"Moby Dick" will ride the waves of "Wescoe Beach" for 24 hours next week, when Kansas University students and faculty will stage a marathon reading of Herman Melville's classic American novel.
KU English professor Elizabeth Schultz organized the out-loud reading of "Moby Dick" as a way to mark the 100th anniversary of Melville's death.
Schultz figures the KU reading will take about 24 hours, although it can be done in less than a day. She got a 21-hour cassette of the unabridged version of the novel as a birthday gift.
Although she is well-versed in Melville's work, in which the central character, Captain Ahab, engages in an obsessive hunt for a great white whale named Moby Dick, Schultz said hearing someone else read the novel was like reading it for the first time.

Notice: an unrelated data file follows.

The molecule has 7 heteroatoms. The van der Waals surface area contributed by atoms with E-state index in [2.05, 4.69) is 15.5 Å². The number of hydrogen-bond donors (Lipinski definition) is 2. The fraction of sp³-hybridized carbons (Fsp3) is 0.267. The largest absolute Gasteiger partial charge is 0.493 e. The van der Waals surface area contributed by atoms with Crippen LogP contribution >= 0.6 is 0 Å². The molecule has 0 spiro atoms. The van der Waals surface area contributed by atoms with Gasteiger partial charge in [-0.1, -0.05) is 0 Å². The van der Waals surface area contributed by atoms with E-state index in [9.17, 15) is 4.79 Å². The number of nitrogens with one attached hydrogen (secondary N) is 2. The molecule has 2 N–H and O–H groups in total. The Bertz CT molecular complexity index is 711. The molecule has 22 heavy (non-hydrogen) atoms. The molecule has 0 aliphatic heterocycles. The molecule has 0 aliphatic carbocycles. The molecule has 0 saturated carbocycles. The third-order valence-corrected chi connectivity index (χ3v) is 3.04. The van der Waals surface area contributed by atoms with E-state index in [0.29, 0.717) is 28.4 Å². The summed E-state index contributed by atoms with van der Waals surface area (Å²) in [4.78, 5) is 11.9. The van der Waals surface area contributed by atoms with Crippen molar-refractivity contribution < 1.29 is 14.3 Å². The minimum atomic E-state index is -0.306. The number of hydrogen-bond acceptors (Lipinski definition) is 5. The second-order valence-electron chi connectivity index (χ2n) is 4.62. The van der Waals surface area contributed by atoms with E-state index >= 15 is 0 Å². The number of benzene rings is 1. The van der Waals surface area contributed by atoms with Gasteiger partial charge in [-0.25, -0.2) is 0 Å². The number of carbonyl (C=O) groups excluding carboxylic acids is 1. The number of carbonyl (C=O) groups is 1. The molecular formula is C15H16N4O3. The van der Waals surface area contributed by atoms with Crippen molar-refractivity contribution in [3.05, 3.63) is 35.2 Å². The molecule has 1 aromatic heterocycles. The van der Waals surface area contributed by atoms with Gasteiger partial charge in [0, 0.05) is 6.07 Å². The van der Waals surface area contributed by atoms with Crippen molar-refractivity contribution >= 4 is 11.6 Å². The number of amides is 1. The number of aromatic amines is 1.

SO SCHULTZ decided to bring "Moby Dick" to life on the concrete promenade outside of Wescoe Hall that is a popular gathering place for KU students, who refer to the area as "Wescoe Beach."
The marathon read will begin at 8 a.m. next Wednesday. Participants, including Lawrence residents, originally were scheduled to read in 30-minute intervals, but Schultz said Tuesday that she had signed up so many people that she might need to trim everyone's reading time.
Haskell Springer, a KU English professor on leave in Chicago, plans to return to campus to take part. A KU English department alumnus, Jim Bogan, now teaching at the University of Missouri-Rolla, hopes to return for the event and has asked to read at 3:30 a.m.
SCHULTZ HAS even invited the KU Sailing Club to park a fully rigged sailboat on the beach during the reading. She also plans to play tape recordings of humpbacked whale songs in the evening hours after classes have finished in Wescoe.
Schultz estimates the reading will take nearly 24 hours. She said the president of the Melville Society reported that it took 23 hours and 35 minutes to read the novel.
In addition, Richard Broadhead, Yale University visiting scholar, will speak on Melville at 7 p.m. April 25 in the Big 8 Room of the Kansas Union.